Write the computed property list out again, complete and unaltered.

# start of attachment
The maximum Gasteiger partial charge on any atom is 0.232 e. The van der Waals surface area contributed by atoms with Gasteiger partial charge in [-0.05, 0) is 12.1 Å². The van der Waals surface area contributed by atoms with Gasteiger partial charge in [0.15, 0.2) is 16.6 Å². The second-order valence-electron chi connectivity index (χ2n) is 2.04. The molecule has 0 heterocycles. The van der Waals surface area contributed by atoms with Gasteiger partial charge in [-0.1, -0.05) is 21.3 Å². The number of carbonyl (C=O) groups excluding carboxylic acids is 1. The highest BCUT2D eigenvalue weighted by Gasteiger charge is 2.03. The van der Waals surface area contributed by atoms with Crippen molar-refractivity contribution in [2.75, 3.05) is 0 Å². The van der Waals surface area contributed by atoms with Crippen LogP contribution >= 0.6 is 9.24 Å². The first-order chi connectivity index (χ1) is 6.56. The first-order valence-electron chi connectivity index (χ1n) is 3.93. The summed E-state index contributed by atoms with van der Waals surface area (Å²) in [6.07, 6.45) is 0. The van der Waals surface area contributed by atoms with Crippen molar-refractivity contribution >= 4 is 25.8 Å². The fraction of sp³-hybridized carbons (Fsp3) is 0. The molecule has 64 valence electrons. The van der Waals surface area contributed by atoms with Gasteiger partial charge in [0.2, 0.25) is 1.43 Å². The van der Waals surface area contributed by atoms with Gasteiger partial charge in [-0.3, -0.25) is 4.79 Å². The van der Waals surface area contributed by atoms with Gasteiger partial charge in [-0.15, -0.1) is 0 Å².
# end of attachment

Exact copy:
The maximum Gasteiger partial charge on any atom is 0.232 e. The van der Waals surface area contributed by atoms with Gasteiger partial charge in [-0.05, 0) is 12.1 Å². The van der Waals surface area contributed by atoms with Gasteiger partial charge in [0.15, 0.2) is 16.6 Å². The second-order valence-electron chi connectivity index (χ2n) is 2.04. The molecule has 0 heterocycles. The van der Waals surface area contributed by atoms with Gasteiger partial charge in [-0.1, -0.05) is 21.3 Å². The number of carbonyl (C=O) groups excluding carboxylic acids is 1. The highest BCUT2D eigenvalue weighted by Gasteiger charge is 2.03. The van der Waals surface area contributed by atoms with Crippen molar-refractivity contribution in [2.75, 3.05) is 0 Å². The van der Waals surface area contributed by atoms with Crippen LogP contribution >= 0.6 is 9.24 Å². The first-order chi connectivity index (χ1) is 6.56. The first-order valence-electron chi connectivity index (χ1n) is 3.93. The summed E-state index contributed by atoms with van der Waals surface area (Å²) in [6.07, 6.45) is 0. The van der Waals surface area contributed by atoms with Crippen molar-refractivity contribution >= 4 is 25.8 Å². The fraction of sp³-hybridized carbons (Fsp3) is 0. The molecule has 64 valence electrons. The van der Waals surface area contributed by atoms with Gasteiger partial charge in [0.2, 0.25) is 1.43 Å². The van der Waals surface area contributed by atoms with Gasteiger partial charge in [-0.3, -0.25) is 4.79 Å². The van der Waals surface area contributed by atoms with Gasteiger partial charge in [-0.15, -0.1) is 0 Å².